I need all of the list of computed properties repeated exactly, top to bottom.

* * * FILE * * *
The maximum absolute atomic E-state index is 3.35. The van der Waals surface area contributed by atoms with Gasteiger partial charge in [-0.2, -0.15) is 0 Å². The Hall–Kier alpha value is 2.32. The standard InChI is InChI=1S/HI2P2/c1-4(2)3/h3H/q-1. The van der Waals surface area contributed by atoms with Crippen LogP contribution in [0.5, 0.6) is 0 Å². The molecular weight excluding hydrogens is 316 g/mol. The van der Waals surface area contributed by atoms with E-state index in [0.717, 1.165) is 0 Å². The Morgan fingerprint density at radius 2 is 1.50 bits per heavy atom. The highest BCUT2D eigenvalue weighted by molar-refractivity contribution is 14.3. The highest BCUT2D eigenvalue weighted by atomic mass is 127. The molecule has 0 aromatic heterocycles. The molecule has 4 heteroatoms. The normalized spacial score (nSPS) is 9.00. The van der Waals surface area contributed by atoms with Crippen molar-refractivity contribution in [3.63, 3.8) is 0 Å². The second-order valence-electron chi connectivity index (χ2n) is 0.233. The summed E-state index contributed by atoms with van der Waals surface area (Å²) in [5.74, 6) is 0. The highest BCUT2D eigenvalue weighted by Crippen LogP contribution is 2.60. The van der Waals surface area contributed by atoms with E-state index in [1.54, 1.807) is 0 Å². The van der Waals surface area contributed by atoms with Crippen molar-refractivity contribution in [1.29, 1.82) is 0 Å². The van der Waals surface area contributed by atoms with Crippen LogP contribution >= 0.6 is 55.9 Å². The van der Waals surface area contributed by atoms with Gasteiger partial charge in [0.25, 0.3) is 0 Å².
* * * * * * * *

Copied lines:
The maximum absolute atomic E-state index is 3.35. The van der Waals surface area contributed by atoms with Gasteiger partial charge in [-0.2, -0.15) is 0 Å². The Hall–Kier alpha value is 2.32. The standard InChI is InChI=1S/HI2P2/c1-4(2)3/h3H/q-1. The van der Waals surface area contributed by atoms with Crippen LogP contribution in [0.5, 0.6) is 0 Å². The molecular weight excluding hydrogens is 316 g/mol. The van der Waals surface area contributed by atoms with E-state index in [0.717, 1.165) is 0 Å². The Morgan fingerprint density at radius 2 is 1.50 bits per heavy atom. The highest BCUT2D eigenvalue weighted by molar-refractivity contribution is 14.3. The highest BCUT2D eigenvalue weighted by atomic mass is 127. The molecule has 0 aromatic heterocycles. The molecule has 4 heteroatoms. The normalized spacial score (nSPS) is 9.00. The van der Waals surface area contributed by atoms with Crippen molar-refractivity contribution in [3.63, 3.8) is 0 Å². The second-order valence-electron chi connectivity index (χ2n) is 0.233. The summed E-state index contributed by atoms with van der Waals surface area (Å²) in [5.74, 6) is 0. The highest BCUT2D eigenvalue weighted by Crippen LogP contribution is 2.60. The van der Waals surface area contributed by atoms with E-state index in [1.54, 1.807) is 0 Å². The van der Waals surface area contributed by atoms with Crippen molar-refractivity contribution in [1.29, 1.82) is 0 Å². The van der Waals surface area contributed by atoms with Crippen LogP contribution >= 0.6 is 55.9 Å². The van der Waals surface area contributed by atoms with Gasteiger partial charge in [0.25, 0.3) is 0 Å².